I decided to read The Curse of the Good Girl by Rachel Simmons because I was worried about the dangers of “the ideal girl” curtailing my daughters’ power and potential. But what I quickly discovered is that one doesn’t need to have daughters to get something out of this title, as Simmons tackles the curse of the Good Mother and Good Wife as well. Ultimately, it not only gives practical strategies to help parents raise authentic girls with courage and confidence but it also offers thorough explanations as to why it’s important to erase the “nice girl” image from all women’s lives.
According to Simmons, “The Curse of the Good Girl erects a psychological glass ceiling that begins its destructive sprawl in girlhood and extends across the female life span, stunting the growth of skills and habits essential to becoming a strong woman.” The problem is that while the Good Girl is socially and academically successful, Simmons explains, she represses what she thinks and is unable to handle her mistakes with humor. These behaviors present numerous issues in the long term.
“There is nothing wrong with being a nice person,” Simmons maintains, “But girls need to have the tools to say no, to ask for what they need, and to say what they think.” Otherwise, they will forever hide their feelings in favor of keeping the peace and as a result never learn how to engage in emotionally honest conversations.
You might not realize it, but you likely hear such stifled conversations on a regular basis. Take the phrases “No offense” or “Just kidding” as examples. They have become the staples of Good Girlspeak, according to Simmons. She claims, “On the surface the phrases appear innocuous, cute little jabs that aren’t supposed to leave a mark. But they contain an invidious logic about human behavior and personal responsibility, something along the lines of, If I didn’t mean it, it didn’t happen.”
This kind of language is problematic because if girls can’t speak the truth then chances are they won’t seek out the truth either. This inability to pursue the answers to their questions forces girls to draw conclusions from what Simmons calls “dubious evidence: an unreturned wave, an ambiguous facial gesture, or a coy remark.” Using assumptions, like these, to steer their relationships prevents girls from fully engage with other people.
Simmons argues, “They passively deduce the truth rather than seek it and imagine what is real instead of asking for it.” This often leaves girls lost in what Simmons refers to as the Landscape of Girls’ Assumptions:
- Assuming the worst
- Assuming emotions: I know how she feels
- Assuming emotions: She should know how I feel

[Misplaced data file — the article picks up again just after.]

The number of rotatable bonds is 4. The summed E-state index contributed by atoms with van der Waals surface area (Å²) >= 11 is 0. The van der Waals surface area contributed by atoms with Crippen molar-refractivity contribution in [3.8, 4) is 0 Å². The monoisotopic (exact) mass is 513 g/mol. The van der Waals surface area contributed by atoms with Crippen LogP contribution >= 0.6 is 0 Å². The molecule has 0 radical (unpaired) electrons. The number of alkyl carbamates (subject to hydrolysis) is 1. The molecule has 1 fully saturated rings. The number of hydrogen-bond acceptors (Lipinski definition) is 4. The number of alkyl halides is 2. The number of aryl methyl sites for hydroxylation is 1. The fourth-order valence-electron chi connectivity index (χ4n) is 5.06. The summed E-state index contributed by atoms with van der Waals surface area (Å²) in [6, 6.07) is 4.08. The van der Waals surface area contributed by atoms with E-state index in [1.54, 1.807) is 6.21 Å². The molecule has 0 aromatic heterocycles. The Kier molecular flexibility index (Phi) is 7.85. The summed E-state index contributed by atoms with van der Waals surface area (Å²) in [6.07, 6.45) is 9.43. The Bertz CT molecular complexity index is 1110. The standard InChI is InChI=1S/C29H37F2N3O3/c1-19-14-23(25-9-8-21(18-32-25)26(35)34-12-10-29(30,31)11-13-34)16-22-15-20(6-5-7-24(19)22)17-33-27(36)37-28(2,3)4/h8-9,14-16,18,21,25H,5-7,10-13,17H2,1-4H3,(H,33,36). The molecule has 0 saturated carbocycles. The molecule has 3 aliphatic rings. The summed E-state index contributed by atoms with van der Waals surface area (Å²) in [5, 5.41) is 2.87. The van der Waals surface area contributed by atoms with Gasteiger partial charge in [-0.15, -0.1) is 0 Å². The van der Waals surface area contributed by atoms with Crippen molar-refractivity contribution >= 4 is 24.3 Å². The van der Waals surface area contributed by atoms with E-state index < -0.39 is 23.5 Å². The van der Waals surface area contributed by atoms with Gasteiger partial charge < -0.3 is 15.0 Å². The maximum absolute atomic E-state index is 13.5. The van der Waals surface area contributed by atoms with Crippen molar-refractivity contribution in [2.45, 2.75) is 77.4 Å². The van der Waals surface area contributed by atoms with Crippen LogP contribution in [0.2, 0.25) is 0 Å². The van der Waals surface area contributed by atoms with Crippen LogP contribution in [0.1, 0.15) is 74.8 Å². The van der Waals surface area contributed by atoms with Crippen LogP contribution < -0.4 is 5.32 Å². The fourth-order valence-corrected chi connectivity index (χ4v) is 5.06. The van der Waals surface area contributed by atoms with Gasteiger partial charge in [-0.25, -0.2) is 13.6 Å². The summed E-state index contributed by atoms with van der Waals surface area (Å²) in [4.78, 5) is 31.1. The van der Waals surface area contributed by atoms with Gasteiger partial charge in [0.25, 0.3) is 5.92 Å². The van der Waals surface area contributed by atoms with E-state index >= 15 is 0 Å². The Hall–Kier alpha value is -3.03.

Furthermore, the Curse of the Good Girl creates a “peer culture where taking responsibility for mistakes indelibly marks your reputation and where the rules for social success are at odds with being honest,” explains Simmons. In other words, girls can’t admit to mistakes without it leading to the questioning of their self-worth. In the short term, it’s easier simply to deny their failings, but in the long term, the practice promotes shame because the girls have hidden so much of their true selves.
How does criticism factor in to the Curse of the Good Girl? Simmons includes some persuasive information from a study by psychologist Carol Dweck: “Girls may have a stronger reaction to criticism because of the type they receive… It was different in kind from what girls heard. Boys were told to “calm down” or “work harder,” comments easy to disregard. Girls, on the other hand, heard critiques related to ability, making it harder for them to discount.” As a result, girls take criticism personally, and when they do, Simmons notes, “they interpret a comment about an issue as a sign that something is wrong with a relationship.”
Simmons warns, “Girls do not develop their responses to criticism in a vacuum.” Part of the current problem with the Good Girl image is that perfectionism is so pervasive not only in our culture but in our parenting. Simmons argues, “Parents seem less willing than ever to abide an ordinary, mistake-making child. This shift in the culture is leaving its mark on how all children handle criticism, as pressure to overachieve turns feedback into a moment of failure rather than opportunity.”
As a result, Simmons believes, “What girls need is a careful balance between self-concept and the mistakes they will inevitably make.” Therefore, Simmons stocks the second half of her book with instructions on breaking the curse. So if you’re interested in finding out more about turning your Good Girl into a Real Girl, then I suggest checking out this great book.